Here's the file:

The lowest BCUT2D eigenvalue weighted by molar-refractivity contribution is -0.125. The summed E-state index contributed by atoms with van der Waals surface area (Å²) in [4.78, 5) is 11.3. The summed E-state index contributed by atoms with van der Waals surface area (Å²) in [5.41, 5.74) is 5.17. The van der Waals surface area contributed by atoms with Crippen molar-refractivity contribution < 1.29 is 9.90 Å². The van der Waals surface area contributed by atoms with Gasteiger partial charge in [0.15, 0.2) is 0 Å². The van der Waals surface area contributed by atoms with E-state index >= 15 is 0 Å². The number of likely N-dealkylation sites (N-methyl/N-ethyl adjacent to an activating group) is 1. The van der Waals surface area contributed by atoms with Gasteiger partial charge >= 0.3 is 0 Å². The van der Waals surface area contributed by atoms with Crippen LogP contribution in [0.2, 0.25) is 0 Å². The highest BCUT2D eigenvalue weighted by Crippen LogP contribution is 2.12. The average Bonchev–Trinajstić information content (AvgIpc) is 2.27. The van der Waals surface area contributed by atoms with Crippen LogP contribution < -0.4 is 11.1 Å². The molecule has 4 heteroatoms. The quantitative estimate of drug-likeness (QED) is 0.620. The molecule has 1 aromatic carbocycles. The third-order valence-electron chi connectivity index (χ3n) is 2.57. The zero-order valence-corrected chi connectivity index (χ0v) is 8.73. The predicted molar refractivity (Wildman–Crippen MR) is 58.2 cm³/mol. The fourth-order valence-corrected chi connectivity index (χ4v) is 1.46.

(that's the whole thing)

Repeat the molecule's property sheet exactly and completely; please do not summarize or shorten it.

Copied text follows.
The lowest BCUT2D eigenvalue weighted by molar-refractivity contribution is -0.125. The summed E-state index contributed by atoms with van der Waals surface area (Å²) in [4.78, 5) is 11.3. The summed E-state index contributed by atoms with van der Waals surface area (Å²) in [5.41, 5.74) is 5.17. The van der Waals surface area contributed by atoms with Crippen molar-refractivity contribution < 1.29 is 9.90 Å². The van der Waals surface area contributed by atoms with Gasteiger partial charge in [0.15, 0.2) is 0 Å². The van der Waals surface area contributed by atoms with E-state index >= 15 is 0 Å². The number of likely N-dealkylation sites (N-methyl/N-ethyl adjacent to an activating group) is 1. The van der Waals surface area contributed by atoms with Gasteiger partial charge >= 0.3 is 0 Å². The van der Waals surface area contributed by atoms with Crippen LogP contribution in [0.2, 0.25) is 0 Å². The highest BCUT2D eigenvalue weighted by Crippen LogP contribution is 2.12. The average Bonchev–Trinajstić information content (AvgIpc) is 2.27. The van der Waals surface area contributed by atoms with Crippen LogP contribution < -0.4 is 11.1 Å². The molecule has 4 heteroatoms. The quantitative estimate of drug-likeness (QED) is 0.620. The molecule has 1 aromatic carbocycles. The third-order valence-electron chi connectivity index (χ3n) is 2.57. The zero-order valence-corrected chi connectivity index (χ0v) is 8.73. The predicted molar refractivity (Wildman–Crippen MR) is 58.2 cm³/mol. The fourth-order valence-corrected chi connectivity index (χ4v) is 1.46.